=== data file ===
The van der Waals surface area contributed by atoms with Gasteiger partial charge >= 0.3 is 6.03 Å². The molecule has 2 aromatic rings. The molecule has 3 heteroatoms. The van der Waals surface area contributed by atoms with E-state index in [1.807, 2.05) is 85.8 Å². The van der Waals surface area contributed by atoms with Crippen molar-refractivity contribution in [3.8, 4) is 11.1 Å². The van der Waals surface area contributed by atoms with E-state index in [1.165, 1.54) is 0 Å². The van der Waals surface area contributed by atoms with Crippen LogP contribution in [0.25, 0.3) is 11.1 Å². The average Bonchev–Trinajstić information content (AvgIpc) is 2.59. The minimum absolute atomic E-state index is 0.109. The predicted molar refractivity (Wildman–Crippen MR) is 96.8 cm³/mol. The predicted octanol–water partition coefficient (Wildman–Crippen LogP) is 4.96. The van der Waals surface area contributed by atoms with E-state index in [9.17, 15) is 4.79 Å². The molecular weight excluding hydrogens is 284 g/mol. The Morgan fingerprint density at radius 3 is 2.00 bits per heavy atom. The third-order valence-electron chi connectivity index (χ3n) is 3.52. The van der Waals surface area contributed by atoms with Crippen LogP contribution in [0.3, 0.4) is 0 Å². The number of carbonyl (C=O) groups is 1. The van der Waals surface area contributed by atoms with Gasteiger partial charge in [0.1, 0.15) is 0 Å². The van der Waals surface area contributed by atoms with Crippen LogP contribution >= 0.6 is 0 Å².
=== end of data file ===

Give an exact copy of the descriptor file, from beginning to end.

The van der Waals surface area contributed by atoms with Gasteiger partial charge >= 0.3 is 6.03 Å². The molecule has 2 aromatic rings. The molecule has 3 heteroatoms. The van der Waals surface area contributed by atoms with E-state index in [1.807, 2.05) is 85.8 Å². The van der Waals surface area contributed by atoms with Crippen molar-refractivity contribution in [3.8, 4) is 11.1 Å². The van der Waals surface area contributed by atoms with E-state index in [1.165, 1.54) is 0 Å². The van der Waals surface area contributed by atoms with Crippen LogP contribution in [0.25, 0.3) is 11.1 Å². The average Bonchev–Trinajstić information content (AvgIpc) is 2.59. The minimum absolute atomic E-state index is 0.109. The predicted molar refractivity (Wildman–Crippen MR) is 96.8 cm³/mol. The predicted octanol–water partition coefficient (Wildman–Crippen LogP) is 4.96. The van der Waals surface area contributed by atoms with E-state index in [9.17, 15) is 4.79 Å². The molecular weight excluding hydrogens is 284 g/mol. The Morgan fingerprint density at radius 3 is 2.00 bits per heavy atom. The third-order valence-electron chi connectivity index (χ3n) is 3.52. The van der Waals surface area contributed by atoms with Crippen LogP contribution in [0.3, 0.4) is 0 Å². The number of carbonyl (C=O) groups is 1. The van der Waals surface area contributed by atoms with Gasteiger partial charge in [0.1, 0.15) is 0 Å². The van der Waals surface area contributed by atoms with Crippen LogP contribution >= 0.6 is 0 Å².